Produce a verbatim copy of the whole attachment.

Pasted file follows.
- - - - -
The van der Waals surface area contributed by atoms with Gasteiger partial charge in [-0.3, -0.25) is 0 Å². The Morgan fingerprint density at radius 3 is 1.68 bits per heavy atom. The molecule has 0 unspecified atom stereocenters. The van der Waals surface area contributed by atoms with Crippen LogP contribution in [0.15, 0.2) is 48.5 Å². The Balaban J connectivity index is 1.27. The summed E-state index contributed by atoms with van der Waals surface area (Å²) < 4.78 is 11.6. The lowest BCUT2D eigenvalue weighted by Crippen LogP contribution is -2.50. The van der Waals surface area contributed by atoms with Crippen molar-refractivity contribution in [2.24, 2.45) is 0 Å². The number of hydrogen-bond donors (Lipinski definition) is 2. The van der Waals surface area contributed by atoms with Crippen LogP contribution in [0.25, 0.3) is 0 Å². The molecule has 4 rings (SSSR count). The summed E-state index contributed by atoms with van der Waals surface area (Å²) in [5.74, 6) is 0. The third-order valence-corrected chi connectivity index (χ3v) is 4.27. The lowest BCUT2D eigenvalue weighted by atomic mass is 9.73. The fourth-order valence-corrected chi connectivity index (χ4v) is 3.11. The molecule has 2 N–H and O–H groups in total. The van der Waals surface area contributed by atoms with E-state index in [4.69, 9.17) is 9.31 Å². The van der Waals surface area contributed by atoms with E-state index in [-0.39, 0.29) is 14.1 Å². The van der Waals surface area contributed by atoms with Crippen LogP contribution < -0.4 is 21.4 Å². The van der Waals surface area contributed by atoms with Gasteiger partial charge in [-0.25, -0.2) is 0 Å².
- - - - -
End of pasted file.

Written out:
The van der Waals surface area contributed by atoms with Gasteiger partial charge in [-0.3, -0.25) is 0 Å². The Morgan fingerprint density at radius 3 is 1.68 bits per heavy atom. The molecule has 0 unspecified atom stereocenters. The van der Waals surface area contributed by atoms with Crippen LogP contribution in [0.15, 0.2) is 48.5 Å². The Balaban J connectivity index is 1.27. The summed E-state index contributed by atoms with van der Waals surface area (Å²) < 4.78 is 11.6. The lowest BCUT2D eigenvalue weighted by Crippen LogP contribution is -2.50. The van der Waals surface area contributed by atoms with Crippen molar-refractivity contribution in [2.24, 2.45) is 0 Å². The number of hydrogen-bond donors (Lipinski definition) is 2. The van der Waals surface area contributed by atoms with Crippen LogP contribution in [0.25, 0.3) is 0 Å². The molecule has 4 rings (SSSR count). The summed E-state index contributed by atoms with van der Waals surface area (Å²) in [5.74, 6) is 0. The third-order valence-corrected chi connectivity index (χ3v) is 4.27. The lowest BCUT2D eigenvalue weighted by atomic mass is 9.73. The fourth-order valence-corrected chi connectivity index (χ4v) is 3.11. The molecule has 2 N–H and O–H groups in total. The van der Waals surface area contributed by atoms with E-state index in [4.69, 9.17) is 9.31 Å². The van der Waals surface area contributed by atoms with E-state index in [-0.39, 0.29) is 14.1 Å². The van der Waals surface area contributed by atoms with Crippen LogP contribution < -0.4 is 21.4 Å². The van der Waals surface area contributed by atoms with Gasteiger partial charge in [-0.25, -0.2) is 0 Å².